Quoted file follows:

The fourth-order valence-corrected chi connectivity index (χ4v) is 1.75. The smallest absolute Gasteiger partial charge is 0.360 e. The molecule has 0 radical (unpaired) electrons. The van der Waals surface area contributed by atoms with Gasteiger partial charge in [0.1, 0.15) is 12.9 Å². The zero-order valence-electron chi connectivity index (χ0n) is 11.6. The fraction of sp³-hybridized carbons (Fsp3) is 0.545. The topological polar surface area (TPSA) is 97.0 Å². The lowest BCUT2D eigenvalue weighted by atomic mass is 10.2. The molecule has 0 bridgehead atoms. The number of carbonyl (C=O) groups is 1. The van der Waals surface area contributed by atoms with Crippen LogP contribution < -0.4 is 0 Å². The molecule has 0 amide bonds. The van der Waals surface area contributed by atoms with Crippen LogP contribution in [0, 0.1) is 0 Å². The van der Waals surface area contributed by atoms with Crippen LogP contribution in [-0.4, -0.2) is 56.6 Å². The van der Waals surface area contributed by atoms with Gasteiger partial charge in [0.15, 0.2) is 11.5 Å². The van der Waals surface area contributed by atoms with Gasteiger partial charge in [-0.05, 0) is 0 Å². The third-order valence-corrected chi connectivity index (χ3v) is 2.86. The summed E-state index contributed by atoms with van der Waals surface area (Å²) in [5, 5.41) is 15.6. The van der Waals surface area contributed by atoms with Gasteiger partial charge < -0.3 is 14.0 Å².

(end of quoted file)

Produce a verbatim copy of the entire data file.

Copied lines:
The fourth-order valence-corrected chi connectivity index (χ4v) is 1.75. The smallest absolute Gasteiger partial charge is 0.360 e. The molecule has 0 radical (unpaired) electrons. The van der Waals surface area contributed by atoms with Gasteiger partial charge in [0.1, 0.15) is 12.9 Å². The zero-order valence-electron chi connectivity index (χ0n) is 11.6. The fraction of sp³-hybridized carbons (Fsp3) is 0.545. The topological polar surface area (TPSA) is 97.0 Å². The lowest BCUT2D eigenvalue weighted by atomic mass is 10.2. The molecule has 0 bridgehead atoms. The number of carbonyl (C=O) groups is 1. The van der Waals surface area contributed by atoms with Crippen LogP contribution < -0.4 is 0 Å². The molecule has 0 amide bonds. The van der Waals surface area contributed by atoms with Crippen LogP contribution in [0, 0.1) is 0 Å². The van der Waals surface area contributed by atoms with Crippen LogP contribution in [-0.4, -0.2) is 56.6 Å². The van der Waals surface area contributed by atoms with Gasteiger partial charge in [0.15, 0.2) is 11.5 Å². The van der Waals surface area contributed by atoms with Gasteiger partial charge in [-0.05, 0) is 0 Å². The third-order valence-corrected chi connectivity index (χ3v) is 2.86. The summed E-state index contributed by atoms with van der Waals surface area (Å²) in [5, 5.41) is 15.6. The van der Waals surface area contributed by atoms with Gasteiger partial charge < -0.3 is 14.0 Å².